The UK's Competition and Markets Authority (CMA) has proceeded to the second phase of its investigation into the impact of Microsoft buying Activision Blizzard.
The first phase of the body's inquiries was detailed in a report released yesterday (Thursday, September 1st), which said that there was "a realistic prospect of a substantial lessening of competition" within the video games space as a result of the acquisition being completed. This initial investigation was announced in July.
As a result, a second and deeper investigation will be taking place unless Microsoft and Activision Blizzard can do something to address the CMA's concerns over competition being harmed.
The organisation reckons that there are two issues with the deal. The first is that Microsoft could be "withholding or degrading" about Activision Blizzard's content, meaning that there's a worry it will be exclusive the Xbox platforms. The other issue is that Microsoft could use Activision Blizzard's content to "raise barriers to entry and foreclose rivals in cloud gaming services."
These are both concerns that have been raised within the industry already. Microsoft and Activision Blizzard have until September 8th to show the CMA that the deal won't impact competition within the market. If this isn't done, a second phase of the investigation will take place.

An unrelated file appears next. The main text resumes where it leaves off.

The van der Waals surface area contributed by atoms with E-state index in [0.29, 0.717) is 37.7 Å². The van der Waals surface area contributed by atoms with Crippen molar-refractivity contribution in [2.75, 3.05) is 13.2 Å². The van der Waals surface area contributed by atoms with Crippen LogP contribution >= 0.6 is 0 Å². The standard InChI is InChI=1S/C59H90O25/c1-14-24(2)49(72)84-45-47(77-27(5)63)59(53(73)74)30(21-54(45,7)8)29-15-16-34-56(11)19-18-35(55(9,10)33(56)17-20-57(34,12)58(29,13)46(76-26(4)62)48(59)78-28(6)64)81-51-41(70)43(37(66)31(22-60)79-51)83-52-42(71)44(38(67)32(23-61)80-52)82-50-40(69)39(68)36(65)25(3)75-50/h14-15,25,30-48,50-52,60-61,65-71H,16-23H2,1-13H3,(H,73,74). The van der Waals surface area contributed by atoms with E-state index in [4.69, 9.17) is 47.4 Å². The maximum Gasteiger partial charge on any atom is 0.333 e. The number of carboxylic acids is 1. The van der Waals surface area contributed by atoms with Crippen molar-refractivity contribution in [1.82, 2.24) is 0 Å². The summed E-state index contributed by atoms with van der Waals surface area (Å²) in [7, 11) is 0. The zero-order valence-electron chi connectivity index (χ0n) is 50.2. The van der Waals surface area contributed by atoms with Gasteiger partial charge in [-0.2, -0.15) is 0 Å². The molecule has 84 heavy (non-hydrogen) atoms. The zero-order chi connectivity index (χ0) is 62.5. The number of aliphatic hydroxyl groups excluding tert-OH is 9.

"We’re ready to work with the CMA on next steps and address any of its concerns," Microsoft president and vice chair Brad Smith said.
"Sony, as the industry leader, says it is worried about Call of Duty, but we’ve said we are committed to making the same game available on the same day on both Xbox and PlayStation. We want people to have more access to games, not less."
In a letter to shareholders on its website, Activision Blizzard CEO Robert Kotick added: "This week we heard from the United Kingdom, where we have more employees than anywhere except North America. We have entered the second phase of our review there, and we will continue to fully cooperate with the regulators there, and everywhere approvals are required.
"As our industry continues to see numerous companies investing aggressively in gaming, including many of the world’s largest technology and media companies, government regulators are taking appropriate and deliberate steps to better understand our industry and the growing competition from around the world."
In January of this year, Microsoft announced its intention to buy Activision Blizzard for a record-breaking $68.7 billion. The deal is being investigated around the world and so far has been given the thumbs up only in Saudi Arabia.
In the United States, the acquisition is being looked into by Federal Trade Commission, which tends to be stricter than the other government body that can handle these investigations, the Department of Justice.